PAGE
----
Sunday, July 26, 2009

A sip of summer~

A sip of summer


Collect shells along the beach.
Pocket them till they rattle as you walk.

Pour shells into an eight ounce glass.
Add warm, golden sunlight.

Savor in small sips all year long.
Summer's glow keeps well

Rest is not idleness, and to lie sometimes on the grass under trees on a summer's day, listening to the murmur of the water, or watching the clouds float across the sky, is by no means a waste of time. ~John Lubbock

Monday, July 20, 2009

Mama Peach~

"Mama Peach" is on her nest this morning, and something in her eye--a watchful but calm and peaceful glint--makes me feel envious of her leafy retreat in the peach tree.

I begin my summer mornings with a walk around the yard, cup of coffee in hand. The cat trails behind me, stopping to wash when I pause to inspect the blooms or pull a few weeds.

The peach tree hangs heavy with an offering that should be ready next month. I inspect the soft peach-fuzzy fruit in the morning sun from several angles, the way I would if I had my camera.

And that's how I discover Mama Peach's nest.

There is no bird on the nest, but three eggs wait in the nest's deep bowl. I try not to worry that the eggs are unattended. It's early in the day, and robins--quintessential early birds--leave their nests to grab worms before the heat drives them to wriggle deeper underground. Besides, a mother robin often doesn't settle on the eggs until she is through laying--four being the average number of eggs per nest--to ensure that the babies hatch at pretty much the same time.

So I trust nature to manage what it's done so well for time immemorial. And there are multitudes of robins in the yard to bolster my faith.

But I do peer daily through the peach boughs, and I'm always relieved when I see Mama Peach sitting, immobile and camouflaged, on her nest.

Today she looked so content that I found myself wistful. Her task, needing only time and patience, requires her to remain still and out of life's spotlight. Seeing her reminded me of the times years ago when I'd settle in a quiet room, rocking the baby at my breast to sleep. I heard life go on around me: muffled conversations from the other room, the TV, the ringing phone. I knew what was happening. Like Mama Peach, I was hidden, but not apart. I felt as content then as Mama Peach looks now. She reminds me of the pleasure such quiet interludes bring.

By the time the peaches are ready for picking, Mama Peach will be caring for her babies. I'll wait patiently for fruit and fledglings. Some things deserve time.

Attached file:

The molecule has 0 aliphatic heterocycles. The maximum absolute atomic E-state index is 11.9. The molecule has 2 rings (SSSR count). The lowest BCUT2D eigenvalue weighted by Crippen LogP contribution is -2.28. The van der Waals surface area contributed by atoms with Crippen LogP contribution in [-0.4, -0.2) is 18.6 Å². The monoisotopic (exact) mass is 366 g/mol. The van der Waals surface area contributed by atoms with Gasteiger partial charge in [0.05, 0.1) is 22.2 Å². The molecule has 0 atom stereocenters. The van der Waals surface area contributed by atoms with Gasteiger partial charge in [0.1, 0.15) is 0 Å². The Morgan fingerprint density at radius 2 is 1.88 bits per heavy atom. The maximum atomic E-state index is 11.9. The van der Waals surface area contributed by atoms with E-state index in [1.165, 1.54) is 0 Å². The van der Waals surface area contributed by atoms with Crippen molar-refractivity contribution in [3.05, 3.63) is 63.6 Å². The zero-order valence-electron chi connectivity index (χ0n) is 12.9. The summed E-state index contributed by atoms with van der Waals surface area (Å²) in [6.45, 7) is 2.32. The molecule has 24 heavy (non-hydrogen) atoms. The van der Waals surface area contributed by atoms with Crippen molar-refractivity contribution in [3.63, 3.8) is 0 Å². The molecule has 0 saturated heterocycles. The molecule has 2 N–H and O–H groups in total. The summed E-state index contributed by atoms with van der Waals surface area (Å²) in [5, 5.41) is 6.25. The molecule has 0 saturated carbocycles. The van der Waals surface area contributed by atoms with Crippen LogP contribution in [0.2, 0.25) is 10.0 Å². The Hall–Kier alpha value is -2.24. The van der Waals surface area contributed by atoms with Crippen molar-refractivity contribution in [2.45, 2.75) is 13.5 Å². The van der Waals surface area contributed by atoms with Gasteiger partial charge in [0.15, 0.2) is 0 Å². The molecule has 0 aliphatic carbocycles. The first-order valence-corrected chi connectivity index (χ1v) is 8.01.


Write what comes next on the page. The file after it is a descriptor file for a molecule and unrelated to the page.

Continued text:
“It may be hard for an egg to turn into a bird: it would be a jolly sight harder for it to learn to fly while remaining an egg. We are like eggs at present. And you cannot go on indefinitely being just an ordinary, decent egg. We must be hatched or go bad.”
~C.S. Lewis

Saturday, July 11, 2009

How old are you now?

I stopped in the local pet shop the other day to buy meal worms for the remaining class pet, one of two sweet girl geckos I brought home when I retired a year ago. She's . . . can she be 9 now? Her sister died recently, and this one--Tillie or Lizzie, I never kept them straight--lives alone in the aquarium that has prime real estate in the living room . . . so I won't forget to feed her. And, okay, so she'll have "socialization," such as it is. Sometimes she gets more attention than I do, but that's a post for another time.

I live in a home of old creatures. An old gecko, and old cat, who at 18 is amazingly youthful despite her missing teeth, and gives me more attention--and eye contact--than my husband (also old) does. But this is for the other post I mentioned.

I'd made a comment to the woman at the pet store, a joke really, about having mid-life issues. And then I thought, "Midlife. Who am I kidding?" To be truly MIDDLE aged I will have to live to 116.

I got a book from the library the other day, Memory Lessons: A Doctor's Story, a memoir by a gerontologist who writes of his father's Alzheimer's disease. He calls his father the "oldest old."

It seems that in the world of gerontology "old" has been split and redefined in several categories. Age sixty-five to seventy-four is considered "old." Those between seventy-five and eighty-four are labeled "old old." And the "oldest old" are eighty-five and up.
The young me

I'm none of those yet, but I hope to become each of them in due time. I'm "old mid-life" if I may create my own label, but I feel ageless inside. As my father said in his latter years, "I feel like the young me looking out of the same eyes." I guess this is why mirrors or photos provide a jolt. Who is that old middle aged person that looks a little like me?

May I someday be among the oldest old?

Yes, please!
Old age isn't so bad when you consider the alternative. ~Maurice Chevalier